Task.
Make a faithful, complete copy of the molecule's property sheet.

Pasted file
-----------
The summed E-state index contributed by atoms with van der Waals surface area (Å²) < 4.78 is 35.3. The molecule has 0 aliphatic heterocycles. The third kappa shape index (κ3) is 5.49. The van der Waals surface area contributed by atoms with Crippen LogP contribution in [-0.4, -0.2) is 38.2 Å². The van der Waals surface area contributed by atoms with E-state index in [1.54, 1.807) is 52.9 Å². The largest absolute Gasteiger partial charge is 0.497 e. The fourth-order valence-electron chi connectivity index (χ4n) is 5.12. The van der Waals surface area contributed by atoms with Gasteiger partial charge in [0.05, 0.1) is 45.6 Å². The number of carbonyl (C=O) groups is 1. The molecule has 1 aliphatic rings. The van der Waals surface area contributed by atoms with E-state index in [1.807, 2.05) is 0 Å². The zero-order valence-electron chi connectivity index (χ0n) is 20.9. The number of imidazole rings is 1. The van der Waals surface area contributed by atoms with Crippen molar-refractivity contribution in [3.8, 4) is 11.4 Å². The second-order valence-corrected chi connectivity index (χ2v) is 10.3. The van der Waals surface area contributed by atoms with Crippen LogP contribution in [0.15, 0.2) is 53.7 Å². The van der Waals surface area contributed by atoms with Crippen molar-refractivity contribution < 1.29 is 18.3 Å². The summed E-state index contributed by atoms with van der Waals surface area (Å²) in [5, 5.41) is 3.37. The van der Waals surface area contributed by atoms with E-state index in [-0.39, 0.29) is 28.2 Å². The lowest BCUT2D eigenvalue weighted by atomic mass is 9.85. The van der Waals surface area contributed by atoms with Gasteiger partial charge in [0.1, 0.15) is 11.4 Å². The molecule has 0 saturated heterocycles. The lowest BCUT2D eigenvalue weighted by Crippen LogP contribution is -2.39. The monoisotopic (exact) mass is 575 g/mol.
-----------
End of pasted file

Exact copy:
The summed E-state index contributed by atoms with van der Waals surface area (Å²) < 4.78 is 35.3. The molecule has 0 aliphatic heterocycles. The third kappa shape index (κ3) is 5.49. The van der Waals surface area contributed by atoms with Crippen LogP contribution in [-0.4, -0.2) is 38.2 Å². The van der Waals surface area contributed by atoms with E-state index in [1.54, 1.807) is 52.9 Å². The largest absolute Gasteiger partial charge is 0.497 e. The fourth-order valence-electron chi connectivity index (χ4n) is 5.12. The van der Waals surface area contributed by atoms with Gasteiger partial charge in [0.05, 0.1) is 45.6 Å². The number of carbonyl (C=O) groups is 1. The molecule has 1 aliphatic rings. The van der Waals surface area contributed by atoms with E-state index in [1.807, 2.05) is 0 Å². The zero-order valence-electron chi connectivity index (χ0n) is 20.9. The number of imidazole rings is 1. The van der Waals surface area contributed by atoms with Crippen molar-refractivity contribution in [3.8, 4) is 11.4 Å². The second-order valence-corrected chi connectivity index (χ2v) is 10.3. The van der Waals surface area contributed by atoms with Crippen LogP contribution in [0.15, 0.2) is 53.7 Å². The van der Waals surface area contributed by atoms with Crippen molar-refractivity contribution < 1.29 is 18.3 Å². The summed E-state index contributed by atoms with van der Waals surface area (Å²) in [5, 5.41) is 3.37. The van der Waals surface area contributed by atoms with E-state index in [-0.39, 0.29) is 28.2 Å². The lowest BCUT2D eigenvalue weighted by atomic mass is 9.85. The van der Waals surface area contributed by atoms with Gasteiger partial charge in [0.1, 0.15) is 11.4 Å². The molecule has 0 saturated heterocycles. The lowest BCUT2D eigenvalue weighted by Crippen LogP contribution is -2.39. The monoisotopic (exact) mass is 575 g/mol.